The Vapor Airbeam frame offers weight savings (this is where that fast and light hiker is pleased) and the total weight is only 3 pounds, 5 ounces. I was skeptical about the Airbeam frame at first: with a full panel of fabric, would it feel too hot? Nope, it remained comfortable on a long, dry hike for my husband, who kindly tried it out for me. We didn’t need the extra space on our hike, so I battened down the hatches, so to speak, taking the time to find all the nifty pockets and tie-downs. (My favorite is the small zippered pocket at the bottom of the back panel, perfect for a phone or keys.) I was also very pleased with the water bottle holders on each side: I can be picky about this, as I hate having to struggle for my bottle when I need it. Standard water bottles slid into and out of the stretchy pockets easily.
Can there be such a thing as too many bells and whistles? Sure. If you’re not a hiker or backpacker who has differing packing needs for various excursions, you might not need all this flexibility. Ditto if you don’t carry a lot of technical tools and gear. If, however, you have a variety of needs, the Leopard will be all things to you.
I admit. I do not work out on a regular basis when on the road, but it is always a goal of mine to go for a quick jog in a new city or try out the hotel’s fancy fitness center or health club. It is tough to do that when traveling with a carry-on bag as there is limited space for workout apparel and tennis shoes.
The Stuffitts odor-killing backpack provided me with the perfect opportunity to get more exercise while on the road and minimized my previous excuses of not being able to carry gym gear. This is a lightweight bag that allows me to keep everything from dirty laundry to gym gear separated from the rest of my clothes.
Typically, I do not travel with backpacks, but wearing this bag on my shoulders was a bit liberating as I had less to lug behind me when strolling through airports and train stations. This bag was designed for athletes who may travel long distances to compete and often with wet or dirty gear.
Inside the main pouch is the largest compartment, which is perfect for shoes or a stash of laundry. The mesh top allows the contents to “breathe” without developing any internal odor. Smaller items can be placed inside separate pockets.
Lest you be concerned that the bag itself will eventually start to smell, even when empty, Stuffitts designed it with interior panels that can be removed and washed while also creating more space for bigger items.
Two side pockets hold small items that make this a convenient accessory for going to the gym. I used it to store my phone, keys, and wallet. There is a hidden bottom compartment sealed with a zipper, which is another good place to store valuables.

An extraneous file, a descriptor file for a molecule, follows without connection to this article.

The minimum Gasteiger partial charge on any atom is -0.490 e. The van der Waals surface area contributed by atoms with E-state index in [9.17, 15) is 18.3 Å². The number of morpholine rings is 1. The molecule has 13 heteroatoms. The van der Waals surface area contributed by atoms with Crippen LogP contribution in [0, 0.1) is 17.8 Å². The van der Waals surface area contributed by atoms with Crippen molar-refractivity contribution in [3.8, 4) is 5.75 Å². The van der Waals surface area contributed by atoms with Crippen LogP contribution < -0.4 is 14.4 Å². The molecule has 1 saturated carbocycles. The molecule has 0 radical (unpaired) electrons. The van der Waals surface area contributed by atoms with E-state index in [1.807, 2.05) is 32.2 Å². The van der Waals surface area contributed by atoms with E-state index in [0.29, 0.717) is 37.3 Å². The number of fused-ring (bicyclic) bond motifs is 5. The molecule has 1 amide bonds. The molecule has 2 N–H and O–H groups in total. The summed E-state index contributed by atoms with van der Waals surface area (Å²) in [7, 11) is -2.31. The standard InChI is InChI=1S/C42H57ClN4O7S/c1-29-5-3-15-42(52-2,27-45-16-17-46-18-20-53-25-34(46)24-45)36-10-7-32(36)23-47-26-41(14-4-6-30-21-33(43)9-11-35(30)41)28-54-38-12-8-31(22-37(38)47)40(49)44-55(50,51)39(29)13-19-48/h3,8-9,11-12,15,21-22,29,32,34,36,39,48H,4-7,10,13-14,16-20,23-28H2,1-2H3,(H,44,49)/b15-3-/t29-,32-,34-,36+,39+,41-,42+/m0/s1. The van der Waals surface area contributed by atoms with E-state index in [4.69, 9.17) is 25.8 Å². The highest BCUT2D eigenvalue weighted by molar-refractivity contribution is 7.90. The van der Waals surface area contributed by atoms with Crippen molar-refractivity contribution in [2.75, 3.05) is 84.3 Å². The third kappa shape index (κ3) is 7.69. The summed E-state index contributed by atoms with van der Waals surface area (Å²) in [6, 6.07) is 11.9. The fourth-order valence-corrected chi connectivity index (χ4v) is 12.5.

This is a great option for those that like to work out on the road, but prefer not to mix clean and dirty, smelly clothes (who does?!). It is available for around $100 from the Stuffitts website or on Amazon.
If you’re only going to be doing light hiking or walks now and then and want something that’s comfy and flexible right out of the box, Keen’s latest Marshall shoes are a good bet. Just be ready for a trade-off in the cushioning and support.
We’re big fans of Keen shoes here at Practical Travel Gear and between us have tried a lot of different versions over the years. Most have a few characteristics that set them apart: they’re not super-narrow, they have protection for your toes, and they’re built to last.
You get all three of those as expected with these Marshall hiking shoes. They’re also lightweight, so they’re good to travel with, and the mesh allows your feet to breathe well when you’re on the move. I actually took off a pair of leather shoes my feet were sweating in at one point and put these on. When I took off the Keens, my socks were dry.
The Marshalls have a good lacing system to adjust the fit and pull tabs on the back and on the padded tongue. There’s a good tread on the bottom that grips rocks well.
Alas, you’re going to feel every bump and crevice in those rocks because the cushioning on these is quite minimal. The shoes fit like a pair of slippers out of the box, with no breaking in necessary. The downside of that is the flexibility means there’s not a whole lot besides the tread between your feet and the ground. Like barefoot running trail shoes, but looking like something much sturdier from the outside.
After wearing these around for a few months, my conclusion is that they’re great for light hikes of a couple hours on flat trails or for navigating cobblestones in the city. I wouldn’t do any serious hiking in them though for long distances with a pack on. They also fit me really well, but I have flat feet. People who need more of an arch support might not be as thrilled with the casual fit as I am.
I do like these shoes a lot and will keep wearing them on trips where the adventures won’t be too challenging. At a list price of $110 though (and $130 for the WP waterproof version), Marshall feels like a shoe that aspires to be a bit more than it really is. Too see all the color choices and check for markdowns, surf a few different options: the Keen website, Amazon, Zappos, or Backcountry. There’s also a women’s version.
See more reviews of Keen Footwear products.
Travelers can make do with a lot of imperfect things. But when something is made specifically for a segment of the traveling population, why not take advantage of it? The Deuter AC Aera 22 SL backpack has a frame designed for women, and is comfortable for day hikes wherever you go.
The pack’s Advanced Aircomfort system provides a balanced load and great air ventilation. It may not be the equivalent of someone else carrying your gear for you, but it does make it comfortable for you to carry it all yourself. A padded hip belt helps add to the comfort, and the padded shoulder straps are anatomically shaped, so they’re not cutting into the wrong places.
The top-loader pack has a lid pocket with a securely zipped valuables compartment. It’s always good to not have to dig for things when you’re out on the trail. There are also mesh side pockets for other items you need to keep up front where you can get to them.
One of the things I like best in this pack is the inclusion of a wet laundry compartment, which is ideal for packing laundry that didn’t have enough time to dry. Even better, I used it for my swimsuit, because you never know when you’re going to come across the perfect swimming hole when you’re traveling.
Attachment loops are placed on the lid, and there’s also a hiking pole attachment for when you want to pack those away. Compression straps are handy for keeping everything nice and tightly packed, and the detachable rain cover lets the pack remain dry in a downpour. Want to bring your hydration system along? No problem at all—there’s room for that, too.
See, gear for girls isn’t always about pretty and pink.